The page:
The last thing you want to worry about in planning a vacation is running afoul of the law. Unfortunately, no single set of rules applies to all short-term rentals. The federal government expects to collect any applicable taxes, but other than that, laws governing short-term rentals and house-swaps are enforced locally. For this reason, it’s important to research any state and city laws that may apply to you. Be particularly aware of local prohibitions against short-term home rentals, state and city fair housing laws, taxes, and insurance requirements. Airbnb keeps lists of regulations in several dozen of its top U.S. markets on its website.
With so much buzz surrounding sites like Airbnb and VRBO in the last few years, there’s a good chance one of your local publications has covered the issue recently. Search the web for resources pertaining to your city or town, and if you have any questions or concerns, consult a lawyer.
Short-Term Rental Bans
In some cities and states, there are outright prohibitions against renting your home on a short-term basis. For example, New York has laws barring the rental of any apartment for a less than 30 days, and any rentals lasting longer than a month are subject to a host of strict regulations written for full-time landlords. As a result, the New York State Attorney General estimates that more than 70 percent of Airbnb listings in New York are illegal.
Though such prohibitions are rare and generally considered a low priority, it’s important to find out if similar regulations exist where you live.
Fair Housing Laws
Though few temporary rentals by homeowners are subject to the Federal Fair Housing Act, nearly every state has its own laws governing what considerations can factor into your decisions about who you do and do not rent to. Many cities also have their own protections that go even further.
It’s important to familiarize yourself with local housing discrimination laws, many of which include the following protections:
Source of Income
Each city and state is different, but these laws shouldn’t be too hard to navigate once you find them. Examples of language you might use in a listing that could run afoul of fair housing protections might include:
“No immigrants,” “Russian family seeks,” “Hispanic neighborhood”
“No wheelchairs or walkers,” “no pets, even service animals”
“Not suitable for children,” “single occupancy only,” “perfect for a young couple”
“Quiet, mature neighborhood,” “seeking Christian family”
If your intention is just to alert some renters that your home might not be suited to all of their needs, use descriptive language that will allow your readers to make those determinations themselves.
For more, see the Nolo website.
If you’re going to have somebody else living in your home while you’re away, it’s important to know whether your arrangement falls under protection of your insurance policy. Whether a guest gets injured in your home or does significant accidental damage to it while you’re away, chances are you won’t be fully protected by the company you used to book the stay.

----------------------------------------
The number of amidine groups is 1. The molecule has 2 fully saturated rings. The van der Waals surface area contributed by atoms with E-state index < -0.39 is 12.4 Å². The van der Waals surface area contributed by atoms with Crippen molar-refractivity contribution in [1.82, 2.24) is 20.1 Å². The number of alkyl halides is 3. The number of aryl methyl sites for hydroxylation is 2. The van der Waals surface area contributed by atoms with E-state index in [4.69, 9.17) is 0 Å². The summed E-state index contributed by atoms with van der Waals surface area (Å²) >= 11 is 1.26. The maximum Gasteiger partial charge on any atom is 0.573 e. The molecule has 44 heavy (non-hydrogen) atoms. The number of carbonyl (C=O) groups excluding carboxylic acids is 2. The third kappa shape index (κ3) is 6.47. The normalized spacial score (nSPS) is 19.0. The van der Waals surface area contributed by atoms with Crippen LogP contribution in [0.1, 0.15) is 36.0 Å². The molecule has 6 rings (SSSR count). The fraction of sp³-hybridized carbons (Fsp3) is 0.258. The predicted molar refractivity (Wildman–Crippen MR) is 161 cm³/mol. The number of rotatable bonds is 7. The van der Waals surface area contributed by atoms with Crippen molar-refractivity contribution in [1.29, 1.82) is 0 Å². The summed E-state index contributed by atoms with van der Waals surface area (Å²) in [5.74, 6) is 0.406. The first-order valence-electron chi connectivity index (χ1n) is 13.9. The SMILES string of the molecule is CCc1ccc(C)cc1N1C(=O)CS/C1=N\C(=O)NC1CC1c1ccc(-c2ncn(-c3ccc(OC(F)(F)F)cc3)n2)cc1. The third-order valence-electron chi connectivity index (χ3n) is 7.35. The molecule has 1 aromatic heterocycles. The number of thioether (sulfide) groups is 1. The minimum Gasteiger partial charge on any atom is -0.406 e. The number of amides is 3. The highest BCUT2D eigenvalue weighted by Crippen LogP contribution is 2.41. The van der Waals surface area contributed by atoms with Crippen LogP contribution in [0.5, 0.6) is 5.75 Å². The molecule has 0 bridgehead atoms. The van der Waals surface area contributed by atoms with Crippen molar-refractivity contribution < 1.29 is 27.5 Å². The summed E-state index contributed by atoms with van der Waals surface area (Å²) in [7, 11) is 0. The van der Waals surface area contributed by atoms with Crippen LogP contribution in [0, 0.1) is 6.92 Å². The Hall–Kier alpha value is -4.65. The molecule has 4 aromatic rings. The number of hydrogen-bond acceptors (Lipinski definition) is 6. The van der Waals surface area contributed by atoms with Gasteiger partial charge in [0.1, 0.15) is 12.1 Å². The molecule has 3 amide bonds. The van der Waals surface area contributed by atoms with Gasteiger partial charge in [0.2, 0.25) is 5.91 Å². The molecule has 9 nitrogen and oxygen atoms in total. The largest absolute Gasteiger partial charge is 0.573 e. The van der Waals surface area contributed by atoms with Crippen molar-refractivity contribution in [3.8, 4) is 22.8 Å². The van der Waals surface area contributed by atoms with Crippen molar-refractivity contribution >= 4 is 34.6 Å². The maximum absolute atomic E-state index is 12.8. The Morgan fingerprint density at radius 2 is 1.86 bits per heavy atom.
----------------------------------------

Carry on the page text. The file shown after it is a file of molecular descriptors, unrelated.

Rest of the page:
Thankfully, many homeowners’ and renters’ insurance policies already include protection from personally injury lawsuits resulting from short-term rentals. Some do not. It’s a very good idea to find out whether your insurer protects you before you rent or swap your home. Contact your insurance company and ask them about their short-term rental coverage. (For extra protection, send them an email confirming the details that they relayed to you in case there’s a misunderstanding later on.)
In some cases you may need to add supplemental coverage to your homeowners’ or renters’ policy. It’s relatively inexpensive and well worth the cost if you plan on renting out your home out frequently.
The Nolo website has a good discussion of insurance issues relating to short-term rentals.
If you rent your home for more than 14 days in a given year you must report your rental income to the IRS. Many short-term rental websites now automatically submit 1099 forms reporting your rental income to the IRS. Additionally, some states and cities impose lodging taxes on short-term rentals, just as they would a hotel. Airbnb now even collects and pays those taxes as part of your user fees in some markets. Contact customer service to find out if this is the case in your city and ask your tax professional to inform you of any additional taxes your may owe.
While you’re at it, you also may want to ask that tax professional about deductions you might be able to make as a result of the rental. Did you incur any: cleaning or maintenance expenses; internet and utility payments; home improvement investments; or insurance premium costs as a result of renting your home? Those may all be tax deductible.
To learn more, see IRS Publication 527 and “Tax Rules on Renting Your Vacation Home” on Bankrate.com.